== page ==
I've eaten oatmeal since I was a kid especially when we were out of cereal. Usually it was the Quaker Instant Oats (Apple Cinnamon was my favourite with Maple Brown Sugar a close second, Peaches and Cream was gross, who eats that?!?!) and that stayed the same until recently.
I find oatmeal to have some really awesome benefits
- It can be really creative, there is no end to the add-ins you can put in it or type of oats you can use. The flavours are always different.
- It's filling, you never leave hungry.
- It has tons of fibre which keeps you full longer and is good for the plumbing.
- It's cheap, you can buy plain rolled oats for pennies in bulk.
- It's warm and comforting. Maybe that's just for us in the northern climates, but nothing beats oatmeal on a chilly day. I know some people eat cold oatmeal too, it's not my thing unless I mix it in soy or almond yogurt, but to each their own.
One of the biggest worries I hear about a vegan diet is lack of iron. Well 100 grams of oatmeal contains 33% of your daily intake of iron. Mix that non-heme (meaning not coming from animal foods) with vitamin C and it's much more easily absorbed for you (add strawberries to your oatmeal for example). Oatmeal is also high in Vitamin B6, and is known to lower Cholesterol. Given that I always add raw pumpkin seeds to the top of my oatmeal (about 1/8 of a cup) which contains 5% of your daily iron, 17% of your daily magnesium and 5 grams of protein it makes for a great start to the day.
Other add-ins to consider are hemp seeds (high in protein, iron, vitamin E, phosphorus, magnesium, zinc and omega 3's which we are all sorely lacking), chopped raw nuts, chia seeds or flax seeds. Those are my go to protein packed add-ins.
For something sweet I'll slice up a small banana, mix in some no sugar added jam, unsweetened coconut flakes, goji berries, raisins or my favourite, frozen fruit that gets all syrupy when cooked with the oatmeal (like the frozen raspberries cooked in the oatmeal at the top of this post.)
Can oatmeal reverse heart disease? I don't know, I'll let the experts argue about that. I just want to convince you that it isn't at all boring. About once a week I'll make pancakes or waffles for the kid and I because we like them. Particularly after a long training run. But most days I just want warm, healthy comforting oatmeal.
One last word before I get to the recipe. There are tons of different varieties of oats. I prefer steel cut oats or whole rolled oats. I also buy freekeh sometimes which isn't technically oatmeal but it cooks the same and spelt flakes are nice as well. Grab small bags of each in your bulk section and try them. When I'm unsure I'll mix them half and half with regular oatmeal but I've yet to find a variety that doesn't suit me. I do occasionally buy instant oats which I'll keep if I'm in a crazy hurry, but like most grains I believe that whole grains are best for you. Lastly I do prepare mine on the stovetop the old fashioned way but I also use my slow cooker quite often. We bought a very small slow cooker at Superstore (it's a Canadian discount grocer) for around $20. It works perfectly and you wake up with ready to eat breakfast.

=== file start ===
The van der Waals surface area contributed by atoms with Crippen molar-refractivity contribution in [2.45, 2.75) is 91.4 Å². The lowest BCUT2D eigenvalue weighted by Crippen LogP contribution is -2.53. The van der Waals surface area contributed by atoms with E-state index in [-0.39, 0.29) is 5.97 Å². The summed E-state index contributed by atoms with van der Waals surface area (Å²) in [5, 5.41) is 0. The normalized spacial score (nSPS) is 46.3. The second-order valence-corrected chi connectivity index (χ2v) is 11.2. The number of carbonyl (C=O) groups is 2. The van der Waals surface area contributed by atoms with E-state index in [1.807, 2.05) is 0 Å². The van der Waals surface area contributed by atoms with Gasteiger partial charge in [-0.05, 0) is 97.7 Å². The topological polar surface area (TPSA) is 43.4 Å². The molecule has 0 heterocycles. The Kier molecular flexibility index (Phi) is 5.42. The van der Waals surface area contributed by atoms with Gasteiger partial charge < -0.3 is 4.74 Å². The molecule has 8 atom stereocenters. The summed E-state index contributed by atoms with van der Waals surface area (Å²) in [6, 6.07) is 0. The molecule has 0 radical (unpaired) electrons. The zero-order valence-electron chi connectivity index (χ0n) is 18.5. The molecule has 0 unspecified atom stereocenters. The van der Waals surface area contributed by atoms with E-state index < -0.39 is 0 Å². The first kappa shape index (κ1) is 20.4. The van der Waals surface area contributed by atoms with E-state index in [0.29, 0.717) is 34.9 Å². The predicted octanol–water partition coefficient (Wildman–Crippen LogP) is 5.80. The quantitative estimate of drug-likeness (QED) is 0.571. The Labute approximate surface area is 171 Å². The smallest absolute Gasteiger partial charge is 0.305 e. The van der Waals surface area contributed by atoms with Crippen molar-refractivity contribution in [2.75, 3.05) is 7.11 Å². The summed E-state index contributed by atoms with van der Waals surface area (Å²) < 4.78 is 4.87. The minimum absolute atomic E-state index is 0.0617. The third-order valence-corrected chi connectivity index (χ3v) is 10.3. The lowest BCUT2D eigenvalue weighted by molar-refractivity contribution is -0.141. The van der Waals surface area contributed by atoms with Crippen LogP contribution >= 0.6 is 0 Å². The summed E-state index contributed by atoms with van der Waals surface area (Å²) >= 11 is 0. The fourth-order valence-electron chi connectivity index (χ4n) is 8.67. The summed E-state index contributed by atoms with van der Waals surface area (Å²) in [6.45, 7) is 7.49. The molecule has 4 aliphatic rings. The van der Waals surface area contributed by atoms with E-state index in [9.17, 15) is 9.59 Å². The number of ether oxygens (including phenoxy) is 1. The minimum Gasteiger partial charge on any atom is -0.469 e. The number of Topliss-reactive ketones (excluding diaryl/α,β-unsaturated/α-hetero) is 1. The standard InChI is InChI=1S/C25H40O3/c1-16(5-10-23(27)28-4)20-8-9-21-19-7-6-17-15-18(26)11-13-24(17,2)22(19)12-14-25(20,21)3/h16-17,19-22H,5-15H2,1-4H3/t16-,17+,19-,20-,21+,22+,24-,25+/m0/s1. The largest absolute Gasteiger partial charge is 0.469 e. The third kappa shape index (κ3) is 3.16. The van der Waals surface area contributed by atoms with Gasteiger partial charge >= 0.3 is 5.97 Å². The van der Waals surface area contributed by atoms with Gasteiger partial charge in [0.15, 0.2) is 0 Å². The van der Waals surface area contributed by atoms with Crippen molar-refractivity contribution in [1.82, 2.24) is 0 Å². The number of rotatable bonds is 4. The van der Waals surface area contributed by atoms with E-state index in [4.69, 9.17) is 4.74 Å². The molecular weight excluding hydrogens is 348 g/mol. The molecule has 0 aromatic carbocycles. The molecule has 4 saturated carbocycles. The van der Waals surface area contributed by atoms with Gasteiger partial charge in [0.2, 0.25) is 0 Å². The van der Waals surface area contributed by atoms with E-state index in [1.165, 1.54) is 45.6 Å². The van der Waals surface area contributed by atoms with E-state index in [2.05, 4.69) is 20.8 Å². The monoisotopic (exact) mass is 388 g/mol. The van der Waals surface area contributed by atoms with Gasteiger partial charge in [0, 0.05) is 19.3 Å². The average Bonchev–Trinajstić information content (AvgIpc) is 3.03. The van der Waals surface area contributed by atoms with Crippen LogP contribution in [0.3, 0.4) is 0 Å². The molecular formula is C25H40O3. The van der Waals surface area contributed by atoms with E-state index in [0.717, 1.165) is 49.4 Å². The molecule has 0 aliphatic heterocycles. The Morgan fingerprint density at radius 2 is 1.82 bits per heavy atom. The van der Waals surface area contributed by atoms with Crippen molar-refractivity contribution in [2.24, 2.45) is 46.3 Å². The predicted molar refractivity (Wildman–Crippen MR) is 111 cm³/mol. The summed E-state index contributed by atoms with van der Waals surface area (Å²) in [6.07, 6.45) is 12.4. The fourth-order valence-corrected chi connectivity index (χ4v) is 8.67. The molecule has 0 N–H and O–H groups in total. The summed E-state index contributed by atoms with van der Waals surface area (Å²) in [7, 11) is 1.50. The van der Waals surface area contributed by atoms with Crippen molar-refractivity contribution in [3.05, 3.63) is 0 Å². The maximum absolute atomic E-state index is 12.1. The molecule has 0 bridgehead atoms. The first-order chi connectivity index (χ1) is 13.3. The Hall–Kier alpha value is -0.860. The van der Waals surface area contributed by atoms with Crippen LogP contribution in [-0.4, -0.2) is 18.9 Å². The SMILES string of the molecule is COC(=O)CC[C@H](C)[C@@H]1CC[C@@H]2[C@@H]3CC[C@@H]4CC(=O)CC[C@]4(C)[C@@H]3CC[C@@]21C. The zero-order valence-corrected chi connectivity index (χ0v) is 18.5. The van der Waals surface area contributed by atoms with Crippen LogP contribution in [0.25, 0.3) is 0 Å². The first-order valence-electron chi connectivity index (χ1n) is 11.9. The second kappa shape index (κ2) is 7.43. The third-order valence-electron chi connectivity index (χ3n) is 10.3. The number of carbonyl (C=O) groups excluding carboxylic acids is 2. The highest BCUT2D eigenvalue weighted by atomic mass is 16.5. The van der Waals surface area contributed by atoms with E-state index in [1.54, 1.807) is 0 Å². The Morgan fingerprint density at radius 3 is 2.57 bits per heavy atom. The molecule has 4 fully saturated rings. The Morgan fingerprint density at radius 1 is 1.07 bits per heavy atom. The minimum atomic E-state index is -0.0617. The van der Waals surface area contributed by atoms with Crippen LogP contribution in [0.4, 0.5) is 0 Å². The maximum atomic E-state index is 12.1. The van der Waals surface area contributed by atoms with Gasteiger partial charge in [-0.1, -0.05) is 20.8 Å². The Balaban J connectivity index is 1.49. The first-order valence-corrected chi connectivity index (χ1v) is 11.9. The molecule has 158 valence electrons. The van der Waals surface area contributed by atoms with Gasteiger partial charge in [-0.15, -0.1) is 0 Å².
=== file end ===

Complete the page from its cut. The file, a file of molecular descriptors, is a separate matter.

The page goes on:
In a slow cooker put in:
- 1/2 cup of steel cut oats
- 1 cup of water
- 1 cup of nut milk (almond, soy, coconut, flaxseed, whatever you have on hand)
- a dash of cinnamon
- 1/8 teaspoon of vanilla
- 1/4 cup of unsweetened shredded coconut
Put on lowest heat and leave overnight for 8 or 9 hours. If you sleep less, say between 6 and 8 hours reduce the water or nut milk by 1/2 a cup or it will be soupy.
When you wake up stir the oatmeal and spoon into a bowl. Add on top:
- 1/8 cup of raw pumpkin seeds
- 1 tbsp of hemp seeds
- a couple of sliced strawberries, half a sliced banana, raspberries, blueberries or blackberries.
- add additional nut milk if you want to make the mixture more liquid, or don't if you like it chunky
Alternatives to coconut shreds are dried goji berries (they plump up nice overnight in the slow cooker) or frozen berries. I sometimes just take frozen berries out the night before and leave in a bowl in the fridge. Raspberries in particular sometimes get juicy and they are nice to pour on the oatmeal when it's ready to eat.
Experiment, enjoy, be healthy! And yes I do eat this huge portion. My meals tend to be larger in the morning and get smaller as the day goes on. Don't eat this before a hard morning workout or you'll feel like your running with a brick in your stomach. Save it for afterwards.